JERUSALEM (Aug. 30)
Stressing that many dangers still threaten the peace and welfare of Palestine, retiring High Commissioner Sir Harold MacMichael in a farewell message today warned that the gravest danger is “political fanaticism which has been deliberately inculcated among the younger generation which has been regimented for ends which are negative to all that is meant by democracy.”
Sir Harold, who is leaving the country today, added that not all the people of Palestine sympathize with this fanaticism and urged those who oppose it to act to curb the terrorism. At the same time, he paid tribute to the population’s contribution to the war effort. The High Commissioner’s address was broadcast nation-wide.
“I have no intention to retrace the happenings of the past nor forecast the future, nor do I propose to repeat at length the advice which I have already ventured to give.” Sir Harold said. “I have nothing to add and nothing to withdraw on that score. I wish rather to thank those to whom thanks are due.”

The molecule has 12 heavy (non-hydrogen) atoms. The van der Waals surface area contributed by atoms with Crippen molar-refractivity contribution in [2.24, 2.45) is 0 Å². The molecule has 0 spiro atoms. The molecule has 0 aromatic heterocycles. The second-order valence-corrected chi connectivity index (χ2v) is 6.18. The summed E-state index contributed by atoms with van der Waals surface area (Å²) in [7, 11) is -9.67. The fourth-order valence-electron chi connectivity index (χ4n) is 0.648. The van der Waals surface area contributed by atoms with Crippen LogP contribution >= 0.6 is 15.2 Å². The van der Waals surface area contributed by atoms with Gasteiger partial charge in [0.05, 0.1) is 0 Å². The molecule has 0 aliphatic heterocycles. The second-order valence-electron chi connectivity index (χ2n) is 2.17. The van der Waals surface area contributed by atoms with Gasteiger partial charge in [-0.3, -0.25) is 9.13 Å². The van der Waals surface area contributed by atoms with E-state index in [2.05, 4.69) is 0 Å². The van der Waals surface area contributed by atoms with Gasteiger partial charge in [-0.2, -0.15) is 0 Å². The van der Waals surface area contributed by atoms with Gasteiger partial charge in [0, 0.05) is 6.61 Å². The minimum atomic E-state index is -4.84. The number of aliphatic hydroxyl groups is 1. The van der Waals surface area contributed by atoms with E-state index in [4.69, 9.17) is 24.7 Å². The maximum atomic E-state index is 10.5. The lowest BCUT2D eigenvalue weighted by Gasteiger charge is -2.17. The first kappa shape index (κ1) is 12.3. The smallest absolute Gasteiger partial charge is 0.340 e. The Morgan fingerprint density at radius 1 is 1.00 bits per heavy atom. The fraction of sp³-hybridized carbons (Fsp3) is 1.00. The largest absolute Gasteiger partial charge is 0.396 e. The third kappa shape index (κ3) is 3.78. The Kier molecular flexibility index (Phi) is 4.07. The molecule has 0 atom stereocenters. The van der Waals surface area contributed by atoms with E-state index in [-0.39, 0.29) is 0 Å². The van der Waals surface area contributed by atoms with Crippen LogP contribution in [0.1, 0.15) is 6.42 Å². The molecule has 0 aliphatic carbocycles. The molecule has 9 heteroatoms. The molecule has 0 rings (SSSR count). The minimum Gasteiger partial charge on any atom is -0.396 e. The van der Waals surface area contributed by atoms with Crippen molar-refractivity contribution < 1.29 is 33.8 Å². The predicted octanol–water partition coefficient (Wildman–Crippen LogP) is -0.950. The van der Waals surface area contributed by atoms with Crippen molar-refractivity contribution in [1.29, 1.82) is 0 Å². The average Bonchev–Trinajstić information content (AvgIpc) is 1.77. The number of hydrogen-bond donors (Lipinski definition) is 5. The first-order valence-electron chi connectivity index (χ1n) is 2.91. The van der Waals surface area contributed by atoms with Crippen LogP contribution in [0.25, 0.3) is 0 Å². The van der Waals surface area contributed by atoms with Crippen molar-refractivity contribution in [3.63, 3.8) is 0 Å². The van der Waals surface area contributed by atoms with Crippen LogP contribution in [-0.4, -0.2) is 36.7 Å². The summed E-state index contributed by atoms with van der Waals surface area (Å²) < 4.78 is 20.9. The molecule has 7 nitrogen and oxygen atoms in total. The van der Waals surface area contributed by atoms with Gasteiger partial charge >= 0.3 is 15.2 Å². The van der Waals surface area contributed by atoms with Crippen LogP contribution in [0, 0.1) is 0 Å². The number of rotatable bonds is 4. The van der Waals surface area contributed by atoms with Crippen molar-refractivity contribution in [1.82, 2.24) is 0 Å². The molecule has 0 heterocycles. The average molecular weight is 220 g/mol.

Thanking the government officials and the armed forces for “the teamwork they gave the country, which on its part gave its best manpower, industry and goodwill,” the High Commissioner declared. “It is with mixed feelings that I leave the country so much remaining to be done, so many dangers threatening from within its peace and welfare, the gravest of which is that political fanaticism which has been deliberately inculcated among the younger generation for ends which are negative to all that is meant by democracy – that same impious will for power which reared its ugly head in Germany and brought ruin to the pleasant, friendly world which many of us love and remember.
“Not all of us sympathize with it – thank God-far from it – and Palestine may yet be spared its natural consequences,” Sir Harold continued, “but a great, a very urgent duty falls on all who have wisdom and moral courage enough to combat the danger, to make their voice heard and their influence felt before it is too late. I can think of no greater tragedy than that the ending of the war waged to defend the cause of justice and freedom should be a signal for the outbreak of a futile struggle for political domination in the land which first heard the words ‘peace on earth, goodwill towards men.’
“These words are not only of deep religious import, they are the highest human wisdom and Palestine’s ailment may be summed up in these words: ‘ too much cleverness, too little wisdom.’ With all my heart,” the High Commissioner concluded, “I pray to God for Palestine and for the sake of its people that the balance may yet be redressed.”